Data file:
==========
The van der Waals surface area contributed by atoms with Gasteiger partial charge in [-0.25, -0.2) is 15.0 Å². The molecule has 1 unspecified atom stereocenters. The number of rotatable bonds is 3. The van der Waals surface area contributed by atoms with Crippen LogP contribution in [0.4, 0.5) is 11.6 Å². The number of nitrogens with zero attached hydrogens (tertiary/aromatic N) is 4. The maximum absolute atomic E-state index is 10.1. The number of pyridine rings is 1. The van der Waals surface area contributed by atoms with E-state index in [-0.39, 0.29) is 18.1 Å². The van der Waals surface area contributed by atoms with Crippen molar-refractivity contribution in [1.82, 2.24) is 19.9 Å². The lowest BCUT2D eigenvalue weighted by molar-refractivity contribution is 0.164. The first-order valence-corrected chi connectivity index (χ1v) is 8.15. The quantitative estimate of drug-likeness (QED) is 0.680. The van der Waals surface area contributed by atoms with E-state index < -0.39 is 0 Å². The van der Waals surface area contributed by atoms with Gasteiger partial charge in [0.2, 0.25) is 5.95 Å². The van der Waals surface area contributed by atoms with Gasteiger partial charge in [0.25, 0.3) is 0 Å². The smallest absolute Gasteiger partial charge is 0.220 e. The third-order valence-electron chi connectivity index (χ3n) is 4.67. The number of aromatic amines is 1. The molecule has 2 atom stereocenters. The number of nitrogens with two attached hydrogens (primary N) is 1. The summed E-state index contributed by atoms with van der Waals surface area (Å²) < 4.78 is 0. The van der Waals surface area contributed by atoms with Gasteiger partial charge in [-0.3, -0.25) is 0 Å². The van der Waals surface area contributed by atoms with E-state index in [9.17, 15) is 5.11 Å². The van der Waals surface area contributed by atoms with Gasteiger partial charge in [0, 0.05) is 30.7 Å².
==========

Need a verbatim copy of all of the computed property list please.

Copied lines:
The van der Waals surface area contributed by atoms with Gasteiger partial charge in [-0.25, -0.2) is 15.0 Å². The molecule has 1 unspecified atom stereocenters. The number of rotatable bonds is 3. The van der Waals surface area contributed by atoms with Crippen LogP contribution in [0.4, 0.5) is 11.6 Å². The number of nitrogens with zero attached hydrogens (tertiary/aromatic N) is 4. The maximum absolute atomic E-state index is 10.1. The number of pyridine rings is 1. The van der Waals surface area contributed by atoms with E-state index in [-0.39, 0.29) is 18.1 Å². The van der Waals surface area contributed by atoms with Crippen molar-refractivity contribution in [1.82, 2.24) is 19.9 Å². The lowest BCUT2D eigenvalue weighted by molar-refractivity contribution is 0.164. The first-order valence-corrected chi connectivity index (χ1v) is 8.15. The quantitative estimate of drug-likeness (QED) is 0.680. The van der Waals surface area contributed by atoms with E-state index < -0.39 is 0 Å². The van der Waals surface area contributed by atoms with Gasteiger partial charge in [0.2, 0.25) is 5.95 Å². The van der Waals surface area contributed by atoms with Gasteiger partial charge in [0.25, 0.3) is 0 Å². The smallest absolute Gasteiger partial charge is 0.220 e. The third-order valence-electron chi connectivity index (χ3n) is 4.67. The number of aromatic amines is 1. The molecule has 2 atom stereocenters. The number of nitrogens with two attached hydrogens (primary N) is 1. The summed E-state index contributed by atoms with van der Waals surface area (Å²) < 4.78 is 0. The van der Waals surface area contributed by atoms with Gasteiger partial charge in [-0.3, -0.25) is 0 Å². The van der Waals surface area contributed by atoms with E-state index in [9.17, 15) is 5.11 Å². The van der Waals surface area contributed by atoms with Gasteiger partial charge in [0, 0.05) is 30.7 Å².